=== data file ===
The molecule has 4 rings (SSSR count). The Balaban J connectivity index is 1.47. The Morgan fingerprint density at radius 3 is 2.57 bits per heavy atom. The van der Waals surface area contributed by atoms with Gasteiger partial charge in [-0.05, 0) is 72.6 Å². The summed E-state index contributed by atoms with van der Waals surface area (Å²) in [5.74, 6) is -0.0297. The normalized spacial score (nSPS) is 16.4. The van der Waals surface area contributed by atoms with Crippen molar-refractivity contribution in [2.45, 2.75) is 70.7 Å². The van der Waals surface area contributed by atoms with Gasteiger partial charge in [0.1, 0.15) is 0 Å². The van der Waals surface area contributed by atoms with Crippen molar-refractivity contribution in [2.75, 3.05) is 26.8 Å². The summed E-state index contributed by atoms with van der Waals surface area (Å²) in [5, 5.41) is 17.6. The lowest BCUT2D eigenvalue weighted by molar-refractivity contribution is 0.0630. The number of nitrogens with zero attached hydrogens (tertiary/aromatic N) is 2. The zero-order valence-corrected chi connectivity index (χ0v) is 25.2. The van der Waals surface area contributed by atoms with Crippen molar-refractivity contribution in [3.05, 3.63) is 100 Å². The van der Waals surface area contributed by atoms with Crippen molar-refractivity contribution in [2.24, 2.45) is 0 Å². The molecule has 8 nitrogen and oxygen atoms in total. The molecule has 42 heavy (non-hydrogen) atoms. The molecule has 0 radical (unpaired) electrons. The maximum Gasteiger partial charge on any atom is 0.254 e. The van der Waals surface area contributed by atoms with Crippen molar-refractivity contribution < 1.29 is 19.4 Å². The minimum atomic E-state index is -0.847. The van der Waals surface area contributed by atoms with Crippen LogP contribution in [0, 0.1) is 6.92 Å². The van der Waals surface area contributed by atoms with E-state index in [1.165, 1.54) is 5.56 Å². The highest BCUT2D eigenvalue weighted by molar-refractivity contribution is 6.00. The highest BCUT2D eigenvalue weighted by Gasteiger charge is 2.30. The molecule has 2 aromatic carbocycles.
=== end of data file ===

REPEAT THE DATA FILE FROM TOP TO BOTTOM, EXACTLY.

The molecule has 4 rings (SSSR count). The Balaban J connectivity index is 1.47. The Morgan fingerprint density at radius 3 is 2.57 bits per heavy atom. The van der Waals surface area contributed by atoms with Gasteiger partial charge in [-0.05, 0) is 72.6 Å². The summed E-state index contributed by atoms with van der Waals surface area (Å²) in [5.74, 6) is -0.0297. The normalized spacial score (nSPS) is 16.4. The van der Waals surface area contributed by atoms with Crippen molar-refractivity contribution in [2.45, 2.75) is 70.7 Å². The van der Waals surface area contributed by atoms with Gasteiger partial charge in [0.1, 0.15) is 0 Å². The van der Waals surface area contributed by atoms with Crippen molar-refractivity contribution in [2.75, 3.05) is 26.8 Å². The summed E-state index contributed by atoms with van der Waals surface area (Å²) in [5, 5.41) is 17.6. The lowest BCUT2D eigenvalue weighted by molar-refractivity contribution is 0.0630. The number of nitrogens with zero attached hydrogens (tertiary/aromatic N) is 2. The zero-order valence-corrected chi connectivity index (χ0v) is 25.2. The van der Waals surface area contributed by atoms with Crippen molar-refractivity contribution in [3.05, 3.63) is 100 Å². The van der Waals surface area contributed by atoms with Crippen molar-refractivity contribution in [2.24, 2.45) is 0 Å². The molecule has 8 nitrogen and oxygen atoms in total. The molecule has 42 heavy (non-hydrogen) atoms. The molecule has 0 radical (unpaired) electrons. The maximum Gasteiger partial charge on any atom is 0.254 e. The van der Waals surface area contributed by atoms with Crippen molar-refractivity contribution < 1.29 is 19.4 Å². The minimum atomic E-state index is -0.847. The van der Waals surface area contributed by atoms with Crippen LogP contribution in [0, 0.1) is 6.92 Å². The van der Waals surface area contributed by atoms with E-state index in [1.165, 1.54) is 5.56 Å². The highest BCUT2D eigenvalue weighted by molar-refractivity contribution is 6.00. The highest BCUT2D eigenvalue weighted by Gasteiger charge is 2.30. The molecule has 2 aromatic carbocycles.